Obesity is a cultural problem and requires a cultural solution we have the knowledge and means to administer. That we fail to apply those means bespeaks our ambivalence at best, our profit-driven hypocrisies at worst.
While I agree with the Sugar Association's Dr. Charles Baker in his recent blog that we should approach the obesity epidemic armed with knowledge, it appears the only thing the Sugar Association wants to do is exonerate its product and cast blame on other sweeteners.
The food landscape in America is bleak, but the landscape in your home is of your own design. Here are a few ways to lay the groundwork for healthy habits.
What we've taught today's children is that they get a trophy and a snack simply for showing up. We've taught them that everything should be celebrated with food and a party. And we've taught them that ordinary days -- with no treats or parties -- are somehow lacking.
I'm always mindful of what I eat, how I work out and the way I feel, and I constantly remind myself that I am a "work in progress."
It's mind-boggling that at a time when overweight and obesity levels are sky high among our young people, and physical activity levels are down, our schools are cutting physical education classes, recess and intramural sports programs.
Even as the nation as a whole is moving ahead to improve student health, here in Texas the legislature has just taken a big step in the wrong direction.
I was privileged to be in rooms full of people passionate about the obesity challenges in Arkansas and prepared to work hard. Everyone around me seemed realistic about the challenges and was lacing up his or her hiking boots accordingly.
Safe and maintained places to be active and exercise are essential to solving the nation's childhood obesity crisis -- if kids can't go out into their neighborhoods and play, we'll never be able to increase physical activity.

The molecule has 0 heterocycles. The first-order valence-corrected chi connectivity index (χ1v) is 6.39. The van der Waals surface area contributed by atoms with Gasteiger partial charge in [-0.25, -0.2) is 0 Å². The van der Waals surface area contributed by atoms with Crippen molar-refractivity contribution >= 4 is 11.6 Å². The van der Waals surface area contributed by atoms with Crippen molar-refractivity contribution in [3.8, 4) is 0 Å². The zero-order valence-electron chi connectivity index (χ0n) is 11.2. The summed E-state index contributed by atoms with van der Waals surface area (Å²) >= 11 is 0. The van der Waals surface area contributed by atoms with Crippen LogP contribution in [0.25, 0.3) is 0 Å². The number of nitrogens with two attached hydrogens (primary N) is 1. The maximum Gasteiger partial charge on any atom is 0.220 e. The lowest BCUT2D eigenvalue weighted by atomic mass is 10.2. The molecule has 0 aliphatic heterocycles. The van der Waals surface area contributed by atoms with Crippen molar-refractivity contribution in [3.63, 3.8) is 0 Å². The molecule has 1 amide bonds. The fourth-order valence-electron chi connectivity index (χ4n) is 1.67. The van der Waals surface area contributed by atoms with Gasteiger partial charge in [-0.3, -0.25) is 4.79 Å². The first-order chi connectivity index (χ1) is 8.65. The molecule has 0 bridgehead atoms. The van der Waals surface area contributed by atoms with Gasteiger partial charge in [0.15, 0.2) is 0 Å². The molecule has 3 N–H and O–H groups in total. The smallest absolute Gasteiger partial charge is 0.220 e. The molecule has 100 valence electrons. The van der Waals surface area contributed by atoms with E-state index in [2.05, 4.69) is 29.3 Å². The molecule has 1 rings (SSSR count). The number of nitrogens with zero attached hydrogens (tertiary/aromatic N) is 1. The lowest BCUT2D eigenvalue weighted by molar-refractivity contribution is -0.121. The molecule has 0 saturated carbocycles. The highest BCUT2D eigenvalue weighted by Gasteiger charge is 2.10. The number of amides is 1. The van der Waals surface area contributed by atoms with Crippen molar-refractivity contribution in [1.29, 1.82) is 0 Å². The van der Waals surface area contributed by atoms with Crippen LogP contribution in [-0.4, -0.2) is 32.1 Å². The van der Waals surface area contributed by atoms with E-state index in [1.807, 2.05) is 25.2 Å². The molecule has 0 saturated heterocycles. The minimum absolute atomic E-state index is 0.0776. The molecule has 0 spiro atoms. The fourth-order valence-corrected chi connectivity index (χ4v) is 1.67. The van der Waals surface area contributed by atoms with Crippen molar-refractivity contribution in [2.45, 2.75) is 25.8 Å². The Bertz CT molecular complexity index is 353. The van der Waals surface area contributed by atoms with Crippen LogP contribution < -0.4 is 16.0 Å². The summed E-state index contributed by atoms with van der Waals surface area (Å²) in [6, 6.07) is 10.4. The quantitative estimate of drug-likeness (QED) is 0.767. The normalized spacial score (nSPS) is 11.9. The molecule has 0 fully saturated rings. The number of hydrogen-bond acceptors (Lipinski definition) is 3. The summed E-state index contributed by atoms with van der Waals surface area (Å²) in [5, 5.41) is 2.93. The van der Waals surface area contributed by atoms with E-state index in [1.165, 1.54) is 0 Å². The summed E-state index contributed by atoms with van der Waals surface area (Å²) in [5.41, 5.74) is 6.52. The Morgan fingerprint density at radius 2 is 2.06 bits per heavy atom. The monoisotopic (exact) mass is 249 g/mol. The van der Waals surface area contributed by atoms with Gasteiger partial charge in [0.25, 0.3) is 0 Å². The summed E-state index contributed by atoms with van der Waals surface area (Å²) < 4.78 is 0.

The American Heart Association and the Robert Wood Johnson have come together as partners in a new initiative -- Voices for Healthy Kids -- to engage, organize and mobilize people to improve the health of their communities and reverse the childhood obesity epidemic.
If expending limited school resources on BMI notifications is unnecessary, likely ineffective and may cause harm, what can parents do?
After decades of bad news, we're finally seeing signs of progress. Recently, we found that obesity rates remained level in every state except for one in the past year.
Fat is a descriptor, but in our increasingly fat-biased and phobic culture it has become strongly associated with undesirable traits like being lazy, stupid, mean and more likely to steal -- beliefs held by preschoolers and doctors alike.
The picture suggests, encouragingly, that widespread attention to the crisis of childhood obesity can make a difference, and is seemingly starting to do so -- for some of the kids in some of the places at least some of the time.
Yesterday there was finally some good news in the fight against childhood obesity. This is the first major government report showing a consistent pattern of decline for low-income children -- the kids for whom obesity takes a particularly gruesome toll.
Food and exercise go hand and hand, both in need of alignment with one another for an overall healthy life. With a month left of summer there is still time to get outside, play, explore, and most importantly, have FUN!